The qualitative analysis in Section 18.104.22.168 highlighted several model choices and assumptions that have a high potential impact on the predictions, such as the connection status of the river stream network, the representation of the Cenozoic cover and Quaternary alluvial sediments, and the implementation of the . These assumptions are all driven by limited data availability.
A comprehensive assessment of the connection status of the stream network in the will allow for the nuanced assumption that all but the Belyando River are maximally losing streams, and the implementation in numerical models. These assumptions imply that there is potential for a change in streamflow anywhere where a non-negative is simulated in the . Whether or not this drawdown will manifest itself as a change in streamflow will depend on local conditions, including the connection status of the stream.
The geological model developed and presented in companion product 2.1-2.2 for the Galilee subregion () provides a solid basis for the representation of the regional geology. Adding local detail on the Cenozoic cover sediments and the position and extent of coal seams in the upper Permian coal measures will not only allow for the making of more robust and accurate predictions of the hydrological change in the Cenozoic cover, but it will allow independent estimates of mine pumping rates, as for example has been done in .
Further investment in the development of the Galilee Basin hydrogeological (GBH) numerical model presented in such as improving numerical stability, and integration of such a model in a probabilistic framework, such as is outlined, for example, in companion submethodology M09 (as listed in Table 1) for propagating uncertainty through models (), will allow for the making of more robust predictions, and formally test the effect of the technical limitations in the , such as the layer geometry and spatially varying properties.
The analysis indicated that the hydraulic properties of the upper Permian coal measures and the Cenozoic cover are the most influential parameters to estimate maximum drawdown and year of maximum change. indicated that the current observation is not well suited to constrain these parameters. The predictive uncertainty has the most potential to be reduced by gathering additional information on both the upper Permian coal measures and the Cenozoic cover. This includes both observations of the hydraulic parameters, the conductivity and storage, and observations of the state variables such as fluxes and levels.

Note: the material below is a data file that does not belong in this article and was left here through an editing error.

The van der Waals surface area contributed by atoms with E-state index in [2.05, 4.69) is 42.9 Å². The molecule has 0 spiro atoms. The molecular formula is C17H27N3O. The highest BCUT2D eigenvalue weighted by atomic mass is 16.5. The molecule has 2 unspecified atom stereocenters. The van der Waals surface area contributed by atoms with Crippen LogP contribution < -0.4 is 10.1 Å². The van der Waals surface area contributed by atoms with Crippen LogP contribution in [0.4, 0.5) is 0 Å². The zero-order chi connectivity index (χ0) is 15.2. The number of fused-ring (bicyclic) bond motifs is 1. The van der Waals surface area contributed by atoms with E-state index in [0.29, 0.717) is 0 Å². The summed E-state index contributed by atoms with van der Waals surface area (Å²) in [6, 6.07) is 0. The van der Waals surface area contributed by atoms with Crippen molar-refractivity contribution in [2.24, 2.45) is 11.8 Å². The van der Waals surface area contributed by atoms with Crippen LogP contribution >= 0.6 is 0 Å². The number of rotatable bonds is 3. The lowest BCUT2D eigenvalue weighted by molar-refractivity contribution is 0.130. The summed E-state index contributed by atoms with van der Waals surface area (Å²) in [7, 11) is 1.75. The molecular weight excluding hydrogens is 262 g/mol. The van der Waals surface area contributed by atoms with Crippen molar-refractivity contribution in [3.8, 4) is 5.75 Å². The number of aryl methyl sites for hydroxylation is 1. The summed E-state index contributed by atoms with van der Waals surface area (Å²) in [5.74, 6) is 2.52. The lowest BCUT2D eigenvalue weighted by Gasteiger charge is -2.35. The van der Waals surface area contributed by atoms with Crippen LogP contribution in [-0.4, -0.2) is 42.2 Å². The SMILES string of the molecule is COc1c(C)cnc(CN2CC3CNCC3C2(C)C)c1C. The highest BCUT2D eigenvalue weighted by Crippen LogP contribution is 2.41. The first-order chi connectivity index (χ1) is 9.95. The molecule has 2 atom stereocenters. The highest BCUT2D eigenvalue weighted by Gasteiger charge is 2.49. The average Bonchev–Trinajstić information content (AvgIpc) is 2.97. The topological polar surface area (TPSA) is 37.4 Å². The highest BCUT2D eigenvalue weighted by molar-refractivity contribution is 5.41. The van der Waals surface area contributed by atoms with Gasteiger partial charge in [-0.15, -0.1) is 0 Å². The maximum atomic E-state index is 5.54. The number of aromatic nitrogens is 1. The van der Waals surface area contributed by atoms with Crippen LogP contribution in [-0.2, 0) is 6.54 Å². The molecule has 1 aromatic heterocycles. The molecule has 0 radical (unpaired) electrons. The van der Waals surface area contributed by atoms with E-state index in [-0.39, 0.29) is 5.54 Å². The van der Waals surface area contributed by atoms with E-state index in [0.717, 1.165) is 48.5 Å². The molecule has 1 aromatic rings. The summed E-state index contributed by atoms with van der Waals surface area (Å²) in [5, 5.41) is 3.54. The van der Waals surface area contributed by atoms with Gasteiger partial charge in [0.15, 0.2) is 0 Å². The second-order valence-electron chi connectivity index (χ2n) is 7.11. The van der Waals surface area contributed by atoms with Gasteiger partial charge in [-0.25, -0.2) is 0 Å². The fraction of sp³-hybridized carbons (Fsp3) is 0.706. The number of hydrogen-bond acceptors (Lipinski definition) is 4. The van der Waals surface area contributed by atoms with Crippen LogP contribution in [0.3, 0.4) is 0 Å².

Further discussion of some other gaps, limitations and opportunities identified from the wider body of work undertaken for this is provided in Section 3.7.4 of companion product 3-4 () for the Galilee subregion.
Product Finalisation date
- 22.214.171.124 Methods
- 126.96.36.199 Review of existing models
- 188.8.131.52.1 Alpha and Kevin's Corner model review
- 184.108.40.206.2 Carmichael model review
- 220.127.116.11.3 China First model review
- 18.104.22.168.4 China Stone model review
- 22.214.171.124.5 South Galilee model review
- 126.96.36.199.6 Galilee Basin hydrogeological model review
- 188.8.131.52.7 Suitability of existing groundwater models
- 184.108.40.206 Model development
- 220.127.116.11 Boundary and initial conditions
- 18.104.22.168 Implementation of the coal resource development pathway
- 22.214.171.124 Parameterisation
- 126.96.36.199 Observations and predictions
- 188.8.131.52 Uncertainty analysis
- 184.108.40.206 Limitations and conclusions
- Currency of scientific results
- Contributors to the Technical Programme
- About this technical product